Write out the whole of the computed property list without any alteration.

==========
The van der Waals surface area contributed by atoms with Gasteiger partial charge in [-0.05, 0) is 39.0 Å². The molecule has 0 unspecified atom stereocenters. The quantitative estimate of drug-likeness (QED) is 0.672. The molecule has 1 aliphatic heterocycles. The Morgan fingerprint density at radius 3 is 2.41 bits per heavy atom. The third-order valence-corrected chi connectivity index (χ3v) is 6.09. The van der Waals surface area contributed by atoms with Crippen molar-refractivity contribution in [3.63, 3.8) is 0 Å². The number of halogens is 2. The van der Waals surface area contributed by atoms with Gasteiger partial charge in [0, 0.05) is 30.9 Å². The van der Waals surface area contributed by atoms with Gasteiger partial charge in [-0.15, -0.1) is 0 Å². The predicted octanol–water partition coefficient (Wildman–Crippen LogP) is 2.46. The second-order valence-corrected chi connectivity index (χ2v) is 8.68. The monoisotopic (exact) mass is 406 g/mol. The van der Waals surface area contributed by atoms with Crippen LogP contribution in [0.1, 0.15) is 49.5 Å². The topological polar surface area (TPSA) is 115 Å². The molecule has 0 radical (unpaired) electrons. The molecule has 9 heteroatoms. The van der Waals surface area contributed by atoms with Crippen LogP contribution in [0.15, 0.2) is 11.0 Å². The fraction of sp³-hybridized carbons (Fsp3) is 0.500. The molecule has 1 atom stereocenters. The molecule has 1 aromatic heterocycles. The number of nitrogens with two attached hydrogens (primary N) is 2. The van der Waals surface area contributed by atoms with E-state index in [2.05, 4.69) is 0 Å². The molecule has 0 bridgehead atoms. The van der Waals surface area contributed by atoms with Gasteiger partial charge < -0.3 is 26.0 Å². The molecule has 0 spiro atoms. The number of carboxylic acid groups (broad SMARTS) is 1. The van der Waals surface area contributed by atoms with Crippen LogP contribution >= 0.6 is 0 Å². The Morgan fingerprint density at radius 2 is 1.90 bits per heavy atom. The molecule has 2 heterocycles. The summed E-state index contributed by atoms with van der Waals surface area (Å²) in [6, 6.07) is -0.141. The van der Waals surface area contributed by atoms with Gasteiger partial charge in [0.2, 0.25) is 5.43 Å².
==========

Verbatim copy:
The van der Waals surface area contributed by atoms with Gasteiger partial charge in [-0.05, 0) is 39.0 Å². The molecule has 0 unspecified atom stereocenters. The quantitative estimate of drug-likeness (QED) is 0.672. The molecule has 1 aliphatic heterocycles. The Morgan fingerprint density at radius 3 is 2.41 bits per heavy atom. The third-order valence-corrected chi connectivity index (χ3v) is 6.09. The van der Waals surface area contributed by atoms with Crippen molar-refractivity contribution in [3.63, 3.8) is 0 Å². The number of halogens is 2. The van der Waals surface area contributed by atoms with Gasteiger partial charge in [0, 0.05) is 30.9 Å². The van der Waals surface area contributed by atoms with Gasteiger partial charge in [-0.15, -0.1) is 0 Å². The predicted octanol–water partition coefficient (Wildman–Crippen LogP) is 2.46. The second-order valence-corrected chi connectivity index (χ2v) is 8.68. The monoisotopic (exact) mass is 406 g/mol. The van der Waals surface area contributed by atoms with Crippen LogP contribution in [0.1, 0.15) is 49.5 Å². The topological polar surface area (TPSA) is 115 Å². The molecule has 0 radical (unpaired) electrons. The molecule has 9 heteroatoms. The van der Waals surface area contributed by atoms with Crippen LogP contribution in [0.15, 0.2) is 11.0 Å². The fraction of sp³-hybridized carbons (Fsp3) is 0.500. The molecule has 1 atom stereocenters. The molecule has 1 aromatic heterocycles. The number of nitrogens with two attached hydrogens (primary N) is 2. The van der Waals surface area contributed by atoms with E-state index in [2.05, 4.69) is 0 Å². The molecule has 0 bridgehead atoms. The van der Waals surface area contributed by atoms with Gasteiger partial charge < -0.3 is 26.0 Å². The molecule has 0 spiro atoms. The number of carboxylic acid groups (broad SMARTS) is 1. The van der Waals surface area contributed by atoms with Crippen LogP contribution >= 0.6 is 0 Å². The Morgan fingerprint density at radius 2 is 1.90 bits per heavy atom. The molecule has 2 heterocycles. The summed E-state index contributed by atoms with van der Waals surface area (Å²) in [6, 6.07) is -0.141. The van der Waals surface area contributed by atoms with Gasteiger partial charge in [0.2, 0.25) is 5.43 Å².